The Good Place Recap: The Worst Possible Use of Free Will (Season 3, Episode 8)
This series is a mash-up of essays, thoughts, and episode synopsis, all triggered by watching Season three of The Good Place, a terribly unique and clever show. Needless to say, there are spoilers. For a more traditional recap (as well as excellent behind the scenes stuff), check out the wonderful The Good Place: The Podcast, hosted by Marc Evan Jackson (otherwise known as Shawn the demon).
Do you want to spend 22 minutes with mythical centaurs, a plot line involving a touching romantic relationship, demons, and a discussion of free will versus determinism? Then you, my friends, are in luck with the latest episode of The Good Place.Do we live as if our fates are determined? Or do we live as though we are free to love other people in ways that annoy, inconvenience, and even hurt us sometimes?
Eleanor, after badgering Michael to give back her memories, finds out she had a real relationship and connection with Chidi in the afterlife, and she spends the rest of the episode dealing with her own response to that news. Eleanor, as discussed earlier, has an avoidant attachment style, which means that the thought of being vulnerable with someone punctures her self-image as someone who both can’t and doesn’t want to have to rely on other people.
Personally, I was SO thrilled to be back in the fake Good Place of previous season—this episode makes great use of Eleanor wanting to know the truth about her and Chidi in order to plunge us back into the vibrant, magical, and interesting world we came to love. The viewer, and Eleanor, know it is all a sham/flashback, but it makes the show more engaging (perhaps allowing us to feel a bit like little gods as well?). And no shame here—I loved seeing Chidi and Eleanor’s relationship progress. Both because they are complicated characters that you want to root for, and also because we know how much they (and Eleanor in particular) have struggled in connecting with people. We find two people growing, progressing, and engaging in the vulnerability of real love and care for another person. It’s a rom-com set in hell—what isn’t there to love about that?
The other themes that jumped out to me surround both Michael and Eleanor. In this episode, Ted Danson gets to toggle back and forth between playing cruel/mean/confused Michael the demon in the fake Good Place, and embarrassed/wise/friend Michael now on earth. His journey is very visible and evident in this episode, which leaves me wondering at the significance of his transformation and what it means when even demons can change to be good.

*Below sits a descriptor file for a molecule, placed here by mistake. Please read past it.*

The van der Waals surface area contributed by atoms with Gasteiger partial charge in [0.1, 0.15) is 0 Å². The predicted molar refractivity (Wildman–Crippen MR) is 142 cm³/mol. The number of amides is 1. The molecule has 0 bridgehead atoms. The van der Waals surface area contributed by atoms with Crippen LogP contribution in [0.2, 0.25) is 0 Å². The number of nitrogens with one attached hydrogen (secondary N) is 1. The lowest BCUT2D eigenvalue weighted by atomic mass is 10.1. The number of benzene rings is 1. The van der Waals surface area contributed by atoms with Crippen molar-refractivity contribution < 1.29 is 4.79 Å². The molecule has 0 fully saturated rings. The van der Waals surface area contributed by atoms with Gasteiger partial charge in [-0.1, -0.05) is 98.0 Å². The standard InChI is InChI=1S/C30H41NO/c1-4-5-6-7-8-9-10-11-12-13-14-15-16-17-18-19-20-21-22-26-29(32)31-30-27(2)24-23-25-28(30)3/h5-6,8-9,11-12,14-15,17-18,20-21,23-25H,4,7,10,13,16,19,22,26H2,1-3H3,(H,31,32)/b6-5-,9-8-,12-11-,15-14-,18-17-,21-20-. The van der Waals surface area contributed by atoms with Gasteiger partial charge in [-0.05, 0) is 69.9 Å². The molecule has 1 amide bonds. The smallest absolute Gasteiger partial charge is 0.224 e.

Eleanor, who was voted most likely to die young and unaccomplished by her high school classmates, latches onto the idea of determinism in this episode as a way of dealing with her new revelations. “I’m incapable of love” she tells Michael, and he embarks on a journey to prove her wrong by focusing on the reality of free will and how it opens us up to the possibilities of cruelty, change, and sometimes love.
In a flashback, Chidi and Eleanor leave the Medium place and go confront Michael. Eleanor, full of calm confidence, tells him: “Love is stronger than anything you can throw at us.” Micheal, dismissively, says: “No, it’s not.” And this is why I love this show. Both Eleanor and Michael are right. Love is incredibly strong and changes people in ways that are profound and touch other people. But also, it’s not enough to protect us from bad things happening to us outside of our control. As a Christian, this episode brings up questions I have been thinking about my whole life, questions surrounding theodicy, the sovereignty of God, and free will. There are no answers, but there are clues as to how the ways we choose to answer these questions end up influencing our lives.
The key to a love that changes people in this show is the element of self-sacrifice: Eleanor giving herself up in the Good Place in order to ease Chidi’s suffering, Michael turning himself into Shaun the demon so the gang could get to the judge. The importance of self-sacrificial love has always been present in Christian theology, but how often does it show up in how we actually live our lives? Do we live as if our fates are determined? Or do we live as though we are free—free to love other people in ways that annoy, inconvenience, and even hurt us sometimes? It’s an excellent question to mull over.
The Good Place is serving as a sort of moral philosophy for dummies class—asking the questions and then letting the viewer think them over. The writers and creators do a great job of being brazen in their desire to educate the people of the United States on the moral philosophies that consciously or subconsciously guide us. The worst possible use of free will is picking someone up at the airport, Michael says at the end as he gathers his jacket. And then he goes out and does that very horrible chore. Because that’s what you do for people you love.